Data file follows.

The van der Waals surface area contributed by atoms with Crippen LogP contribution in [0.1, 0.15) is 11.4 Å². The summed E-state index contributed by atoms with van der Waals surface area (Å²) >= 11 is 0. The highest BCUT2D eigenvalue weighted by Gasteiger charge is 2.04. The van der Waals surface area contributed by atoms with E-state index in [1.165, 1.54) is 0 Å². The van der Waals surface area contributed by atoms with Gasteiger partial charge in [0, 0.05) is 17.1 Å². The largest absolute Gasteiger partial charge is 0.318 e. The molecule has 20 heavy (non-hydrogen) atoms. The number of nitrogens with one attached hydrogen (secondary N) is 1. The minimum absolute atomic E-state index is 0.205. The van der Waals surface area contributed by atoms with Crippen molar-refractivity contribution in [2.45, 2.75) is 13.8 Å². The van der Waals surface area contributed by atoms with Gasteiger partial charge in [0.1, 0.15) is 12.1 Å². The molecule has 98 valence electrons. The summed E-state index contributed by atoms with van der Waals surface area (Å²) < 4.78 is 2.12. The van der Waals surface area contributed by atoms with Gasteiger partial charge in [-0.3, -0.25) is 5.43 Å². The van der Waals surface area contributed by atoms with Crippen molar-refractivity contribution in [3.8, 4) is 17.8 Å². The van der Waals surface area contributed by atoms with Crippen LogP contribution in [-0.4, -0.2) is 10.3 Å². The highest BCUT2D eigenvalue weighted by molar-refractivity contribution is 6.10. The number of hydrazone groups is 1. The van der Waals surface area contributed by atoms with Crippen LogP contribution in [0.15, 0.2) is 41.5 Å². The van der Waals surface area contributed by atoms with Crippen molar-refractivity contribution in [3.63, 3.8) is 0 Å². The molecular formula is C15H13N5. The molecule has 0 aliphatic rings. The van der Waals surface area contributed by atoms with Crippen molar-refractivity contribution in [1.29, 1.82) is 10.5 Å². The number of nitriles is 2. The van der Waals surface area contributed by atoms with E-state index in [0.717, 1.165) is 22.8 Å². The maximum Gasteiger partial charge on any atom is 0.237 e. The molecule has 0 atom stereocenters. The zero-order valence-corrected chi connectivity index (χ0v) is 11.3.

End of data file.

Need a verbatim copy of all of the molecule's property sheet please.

The van der Waals surface area contributed by atoms with Crippen LogP contribution in [0.1, 0.15) is 11.4 Å². The summed E-state index contributed by atoms with van der Waals surface area (Å²) >= 11 is 0. The highest BCUT2D eigenvalue weighted by Gasteiger charge is 2.04. The van der Waals surface area contributed by atoms with E-state index in [1.165, 1.54) is 0 Å². The van der Waals surface area contributed by atoms with Gasteiger partial charge in [0, 0.05) is 17.1 Å². The largest absolute Gasteiger partial charge is 0.318 e. The molecule has 20 heavy (non-hydrogen) atoms. The number of nitrogens with one attached hydrogen (secondary N) is 1. The minimum absolute atomic E-state index is 0.205. The van der Waals surface area contributed by atoms with Crippen molar-refractivity contribution in [2.45, 2.75) is 13.8 Å². The van der Waals surface area contributed by atoms with Gasteiger partial charge in [0.1, 0.15) is 12.1 Å². The molecule has 98 valence electrons. The summed E-state index contributed by atoms with van der Waals surface area (Å²) < 4.78 is 2.12. The van der Waals surface area contributed by atoms with Gasteiger partial charge in [-0.3, -0.25) is 5.43 Å². The van der Waals surface area contributed by atoms with Crippen molar-refractivity contribution in [3.8, 4) is 17.8 Å². The van der Waals surface area contributed by atoms with Crippen LogP contribution in [-0.4, -0.2) is 10.3 Å². The highest BCUT2D eigenvalue weighted by molar-refractivity contribution is 6.10. The number of hydrazone groups is 1. The van der Waals surface area contributed by atoms with Crippen LogP contribution in [0.15, 0.2) is 41.5 Å². The van der Waals surface area contributed by atoms with Crippen molar-refractivity contribution in [3.63, 3.8) is 0 Å². The molecular formula is C15H13N5. The molecule has 0 aliphatic rings. The van der Waals surface area contributed by atoms with Crippen molar-refractivity contribution in [1.29, 1.82) is 10.5 Å². The number of nitriles is 2. The van der Waals surface area contributed by atoms with E-state index in [0.717, 1.165) is 22.8 Å². The maximum Gasteiger partial charge on any atom is 0.237 e. The molecule has 0 atom stereocenters. The zero-order valence-corrected chi connectivity index (χ0v) is 11.3.